This article by Jesse Hamlin appeared in The San Francisco Chronicle.
It was a jolt of electricity, literally, that prodded percussionist and bandleader John Santos to quit his day job in 1978 and make music his profession as well as his life.
Santos, a San Francisco native whose Puerto Rican and Cape Verdean grandparents drew him into the Afro-Caribbean music he has played and taught with distinction for four decades, was an apprentice electrician until he shocked himself while running conduit on a construction site. He was standing 20 feet up on a ladder, which he kicked out from under himself when he got zapped.
“I was sleep-deprived,” Santos says, “coming home at 3 a.m. after doing a gig and having to get up at 5:30 to go to work. I was hanging from a conduit, screaming. A guy came over and set up the ladder. That was it. I walked off the job. That was my last day.”
It turned out to be a good move for Santos — a Bay Area cultural asset who turns 60 on Sunday, Nov. 1, with a performance at SFJazz by his superior sextet and guests like the great Cuban timbalero Orestes Vilató — and for the artists and audiences who have benefited from his musical energy, scholarship, entrepreneurial skills and integrity.
With the money he’d saved from his stint as an electrician, Santos was freed from taking the lousy $30- or $40-a-night gigs which other musicians needed to make ends meet. Instead, he devoted himself to studying the music, books, records and videos he had gathered over the years with the help of older San Francisco musicians like Carlos Federico and Benny Velarde, who would bring him materials back from New York, Puerto Rico and occasionally Cuba.
“I had this great library of stuff, and I was transcribing music, making notes, writing lyrics to traditional songs,” says Santos, a tall, graceful man with a trim soul patch and a penchant for snap-brim fedoras of the sort his elegant Cape Verdean grandfather wore. He is sitting in the sunny bougainvillea-draped 1920s Oakland bungalow he shares with his wife, Aida, a writer, and their two young kids. A row of conga drums sits by the piano.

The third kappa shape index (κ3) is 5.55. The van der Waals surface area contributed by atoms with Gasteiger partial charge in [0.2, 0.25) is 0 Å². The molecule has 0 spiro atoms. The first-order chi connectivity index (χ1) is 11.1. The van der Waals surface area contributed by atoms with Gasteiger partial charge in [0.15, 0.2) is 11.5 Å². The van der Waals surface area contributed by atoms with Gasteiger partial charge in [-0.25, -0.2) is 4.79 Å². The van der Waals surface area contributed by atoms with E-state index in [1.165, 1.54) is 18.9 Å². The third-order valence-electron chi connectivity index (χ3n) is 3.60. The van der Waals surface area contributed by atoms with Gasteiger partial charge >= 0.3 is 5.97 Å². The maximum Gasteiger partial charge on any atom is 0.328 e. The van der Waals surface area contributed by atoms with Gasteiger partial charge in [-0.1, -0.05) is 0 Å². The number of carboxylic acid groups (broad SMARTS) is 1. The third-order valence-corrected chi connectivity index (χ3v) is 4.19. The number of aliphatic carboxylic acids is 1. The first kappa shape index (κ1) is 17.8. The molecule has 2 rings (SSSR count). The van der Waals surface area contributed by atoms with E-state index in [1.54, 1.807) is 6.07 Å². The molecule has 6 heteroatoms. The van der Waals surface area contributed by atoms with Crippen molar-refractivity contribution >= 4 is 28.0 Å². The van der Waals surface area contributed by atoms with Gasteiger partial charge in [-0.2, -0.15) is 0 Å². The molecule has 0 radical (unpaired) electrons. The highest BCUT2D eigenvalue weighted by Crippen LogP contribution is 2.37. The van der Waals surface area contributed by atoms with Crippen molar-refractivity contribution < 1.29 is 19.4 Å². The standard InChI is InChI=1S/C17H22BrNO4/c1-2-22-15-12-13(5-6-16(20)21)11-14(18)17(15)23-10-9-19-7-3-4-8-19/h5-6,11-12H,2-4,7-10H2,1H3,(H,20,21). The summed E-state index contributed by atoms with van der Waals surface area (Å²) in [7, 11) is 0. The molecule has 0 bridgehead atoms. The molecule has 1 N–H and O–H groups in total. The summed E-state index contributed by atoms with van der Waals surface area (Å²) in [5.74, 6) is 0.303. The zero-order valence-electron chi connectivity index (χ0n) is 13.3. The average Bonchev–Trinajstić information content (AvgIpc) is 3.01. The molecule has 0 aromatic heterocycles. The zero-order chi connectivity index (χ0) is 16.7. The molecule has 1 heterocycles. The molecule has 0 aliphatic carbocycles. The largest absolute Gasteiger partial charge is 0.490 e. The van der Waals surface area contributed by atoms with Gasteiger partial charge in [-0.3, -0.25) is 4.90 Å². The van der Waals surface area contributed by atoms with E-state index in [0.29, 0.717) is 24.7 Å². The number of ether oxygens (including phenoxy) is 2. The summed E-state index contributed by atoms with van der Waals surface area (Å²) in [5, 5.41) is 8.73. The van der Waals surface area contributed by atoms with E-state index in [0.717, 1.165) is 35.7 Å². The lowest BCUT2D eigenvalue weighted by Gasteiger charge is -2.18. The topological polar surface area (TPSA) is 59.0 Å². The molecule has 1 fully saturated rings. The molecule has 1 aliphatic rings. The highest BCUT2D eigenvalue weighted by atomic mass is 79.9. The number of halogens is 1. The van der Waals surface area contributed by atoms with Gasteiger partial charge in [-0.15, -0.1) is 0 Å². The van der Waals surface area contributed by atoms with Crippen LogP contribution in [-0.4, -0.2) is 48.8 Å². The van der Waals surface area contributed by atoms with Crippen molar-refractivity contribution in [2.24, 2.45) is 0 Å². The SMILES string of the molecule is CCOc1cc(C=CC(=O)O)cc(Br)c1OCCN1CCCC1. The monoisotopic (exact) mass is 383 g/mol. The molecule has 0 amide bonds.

The money saved, he goes on, “allowed me to dive in as deep as I’ve been able to do,” and funded the first two records he produced on his long-running Machete label.
One was by Batachanga, the far-ranging Afro-Caribbean band he directed, the other by Santos’ Grammy-nominated Machete Ensemble, which brought a stronger jazz focus to the pan-Caribbean mix and featured original and folkloric tunes arranged by talented associates like trombonist Wayne Wallace, flutist John Calloway and pianist Rebeca Mauleón. Both records featured Vilató, a New York Latin jazz firecracker who moved to San Francisco in 1980 to play with Santana and connected with these tuned-in young musicians, who were honored to play with him.